How to pick the right domain for your custom link shortener

How to pick the right domain for your custom link shortener header image
Social Media

By Louisa McGrath

URL shorteners have been around for years turning long URLs into shorter, more manageable links. Today, businesses are pulling ahead by using custom link shorteners which reduce long links into a digestible and memorable format.

Custom short links boost brand visibility, awareness and the CTR of your marketing messages. They are usually made up of your brand name, a TLD that says something about your business or the content you’re sharing, and a keyword, which comes after the “slashtag.”

HairCare.Salon Infographic

Each time you create a new branded link, you’ll choose a keyword related to what you’re sharing. Below, you can see how a cool shoe brand took the opportunity to include a strong, on-brand call to action in their short link.


You can incorporate your own brand name and choose a relevant TLD when you buy the custom domain that will act as a base for your short links. To get started, you need to make sure to choose the perfect domain for your custom link shortener. You’ll need to consider factors like length, brand message, and memorability.

Here are some tips to help you figure out which domain is right for you.

Think about choosing a domain with a New TLD

When choosing a domain name, you should pick one that will reflect your brand and communicate its message. Doing so will give viewers immediate information about your business and grab their attention.

You can choose a TLD that is associated with your brand, one that is eye-catching, or one that indicates something about the content you’re sharing. Or, like us, you can use several.

The chances are, you’re already using a .COM domain for your business’s main website—so the ideal .COM domain is likely not an option (branded short links need their own dedicated URL to function properly). That makes New TLDs a great option to explore for your brand. New TLDs can communicate meaningful details about your brand or the content you’re linking to, and because they are new, it’s more likely that your brand name will be available to purchase.

With New TLDs as part of your short links, you can spread your brand’s name far and wide, while giving customers a little direction.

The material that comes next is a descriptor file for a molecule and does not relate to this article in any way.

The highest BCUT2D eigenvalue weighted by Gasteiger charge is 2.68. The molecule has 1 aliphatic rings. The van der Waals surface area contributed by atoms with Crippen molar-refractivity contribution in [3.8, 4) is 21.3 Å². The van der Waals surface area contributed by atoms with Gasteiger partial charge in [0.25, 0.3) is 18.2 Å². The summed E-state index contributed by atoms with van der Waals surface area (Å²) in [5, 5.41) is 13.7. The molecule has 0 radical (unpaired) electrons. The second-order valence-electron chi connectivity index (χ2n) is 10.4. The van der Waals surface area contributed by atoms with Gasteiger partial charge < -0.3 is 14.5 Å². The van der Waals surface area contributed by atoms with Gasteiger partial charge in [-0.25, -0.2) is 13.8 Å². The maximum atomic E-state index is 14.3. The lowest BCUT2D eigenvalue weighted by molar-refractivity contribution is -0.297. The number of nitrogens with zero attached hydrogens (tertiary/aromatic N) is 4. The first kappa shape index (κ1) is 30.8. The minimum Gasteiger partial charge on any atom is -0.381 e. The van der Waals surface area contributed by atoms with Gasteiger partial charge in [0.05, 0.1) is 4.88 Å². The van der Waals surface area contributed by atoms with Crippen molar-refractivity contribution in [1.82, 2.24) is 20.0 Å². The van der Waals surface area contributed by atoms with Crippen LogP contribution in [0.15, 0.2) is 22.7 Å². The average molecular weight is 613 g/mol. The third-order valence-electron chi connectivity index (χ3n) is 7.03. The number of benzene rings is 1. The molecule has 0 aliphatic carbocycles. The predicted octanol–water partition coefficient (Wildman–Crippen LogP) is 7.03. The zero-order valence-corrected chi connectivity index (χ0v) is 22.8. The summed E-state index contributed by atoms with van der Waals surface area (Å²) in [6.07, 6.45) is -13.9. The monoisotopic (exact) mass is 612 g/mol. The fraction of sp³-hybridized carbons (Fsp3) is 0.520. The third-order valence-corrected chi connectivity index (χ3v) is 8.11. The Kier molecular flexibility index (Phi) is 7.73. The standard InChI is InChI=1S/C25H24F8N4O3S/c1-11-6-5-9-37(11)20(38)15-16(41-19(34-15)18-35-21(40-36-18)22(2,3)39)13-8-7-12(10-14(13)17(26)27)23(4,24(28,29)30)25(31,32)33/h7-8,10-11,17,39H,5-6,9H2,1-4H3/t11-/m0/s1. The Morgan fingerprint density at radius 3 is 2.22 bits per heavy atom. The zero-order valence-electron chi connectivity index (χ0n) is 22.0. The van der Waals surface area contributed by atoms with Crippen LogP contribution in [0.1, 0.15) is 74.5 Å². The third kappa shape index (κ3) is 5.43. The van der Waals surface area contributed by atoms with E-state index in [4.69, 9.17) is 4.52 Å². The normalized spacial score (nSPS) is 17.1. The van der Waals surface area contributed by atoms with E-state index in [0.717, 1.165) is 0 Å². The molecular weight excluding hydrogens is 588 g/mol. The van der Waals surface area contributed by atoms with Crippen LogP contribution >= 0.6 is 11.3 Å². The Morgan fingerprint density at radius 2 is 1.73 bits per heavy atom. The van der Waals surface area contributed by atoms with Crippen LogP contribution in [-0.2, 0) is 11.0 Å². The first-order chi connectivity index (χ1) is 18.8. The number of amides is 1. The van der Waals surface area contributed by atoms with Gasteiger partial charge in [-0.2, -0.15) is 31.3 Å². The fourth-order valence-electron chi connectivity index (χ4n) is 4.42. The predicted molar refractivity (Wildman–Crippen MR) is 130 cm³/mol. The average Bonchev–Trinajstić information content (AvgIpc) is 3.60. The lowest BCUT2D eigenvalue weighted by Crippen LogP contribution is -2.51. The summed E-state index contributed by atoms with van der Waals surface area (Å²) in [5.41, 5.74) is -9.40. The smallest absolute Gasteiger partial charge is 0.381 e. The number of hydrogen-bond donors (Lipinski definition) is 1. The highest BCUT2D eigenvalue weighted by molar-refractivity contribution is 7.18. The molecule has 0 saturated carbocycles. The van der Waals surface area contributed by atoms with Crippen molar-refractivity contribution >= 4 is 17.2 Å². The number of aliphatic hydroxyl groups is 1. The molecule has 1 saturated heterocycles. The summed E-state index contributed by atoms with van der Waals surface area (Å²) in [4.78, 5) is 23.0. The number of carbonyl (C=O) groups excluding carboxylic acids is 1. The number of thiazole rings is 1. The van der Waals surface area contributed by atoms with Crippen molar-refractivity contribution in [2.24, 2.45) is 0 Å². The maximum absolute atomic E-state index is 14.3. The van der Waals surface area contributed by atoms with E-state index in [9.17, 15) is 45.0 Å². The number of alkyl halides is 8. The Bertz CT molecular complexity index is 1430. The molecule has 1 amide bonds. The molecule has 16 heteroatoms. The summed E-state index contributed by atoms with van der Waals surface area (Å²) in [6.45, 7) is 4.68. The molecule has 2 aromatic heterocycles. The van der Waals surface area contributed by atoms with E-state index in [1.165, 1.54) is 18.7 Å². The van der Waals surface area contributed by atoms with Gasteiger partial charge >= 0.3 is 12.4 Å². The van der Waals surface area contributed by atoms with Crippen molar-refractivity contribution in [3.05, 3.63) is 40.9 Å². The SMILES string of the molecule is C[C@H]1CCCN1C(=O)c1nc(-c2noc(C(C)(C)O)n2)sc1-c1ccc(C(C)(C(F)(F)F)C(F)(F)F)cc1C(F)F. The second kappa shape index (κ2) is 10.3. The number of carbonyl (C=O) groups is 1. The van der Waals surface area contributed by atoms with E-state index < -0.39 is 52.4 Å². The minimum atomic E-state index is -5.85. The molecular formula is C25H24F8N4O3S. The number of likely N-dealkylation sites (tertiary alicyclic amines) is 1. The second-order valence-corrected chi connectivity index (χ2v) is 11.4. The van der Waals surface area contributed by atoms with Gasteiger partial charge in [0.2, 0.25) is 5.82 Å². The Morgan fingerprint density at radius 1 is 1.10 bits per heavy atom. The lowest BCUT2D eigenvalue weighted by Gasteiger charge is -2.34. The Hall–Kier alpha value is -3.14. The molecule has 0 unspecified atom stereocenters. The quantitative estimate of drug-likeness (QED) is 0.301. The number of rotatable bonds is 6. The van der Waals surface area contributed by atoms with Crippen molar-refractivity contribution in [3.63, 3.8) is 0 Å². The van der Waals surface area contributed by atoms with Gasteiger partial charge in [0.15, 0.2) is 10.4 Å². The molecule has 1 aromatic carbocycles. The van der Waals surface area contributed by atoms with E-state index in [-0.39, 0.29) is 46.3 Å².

For example, the ‘John Doe PR Agency’ could use JohnDoe.Agency to link followers to pages on its main website. But it could also use JohnDoe.Events to promote various upcoming events or .MEDIA to share client press coverage.

The idea here is to indicate to consumers what kind of content you’re linking them to in order to improve CTR and trust.

At Rebrandly, our main website is But we use Rebrandly.Support to send out FAQs to users. Rebrandly.Blog lets our followers know when we’re linking to one of our articles.

Rebrandly link shortener example

We also have .NEWS to share media coverage, .VIDEO to link to our YouTube channels and Rebrandly.Rocks to let people know how awesome we are.

Rembrandly link shortener example

Finding the Ideal Length

Even though Twitter has upped its character count significantly, it still makes sense to keep your custom short links, well, short. And to do this, you’ll want your domain name to be brief.

Ideally, you want to get your message across by featuring a keyword or CTA at the end of your link. You don’t want it to get cut off–or worse be auto-shortened to feature another brand’s name. I’m looking at you!

The whole point is to let people know what they’re clicking through to and to make it another touchpoint for consumers to interact with your brand name.

Crime London link shortener

If you know you’ll be using your custom short links specifically to send your customers invoices via email, then you don’t need to worry about the length too much.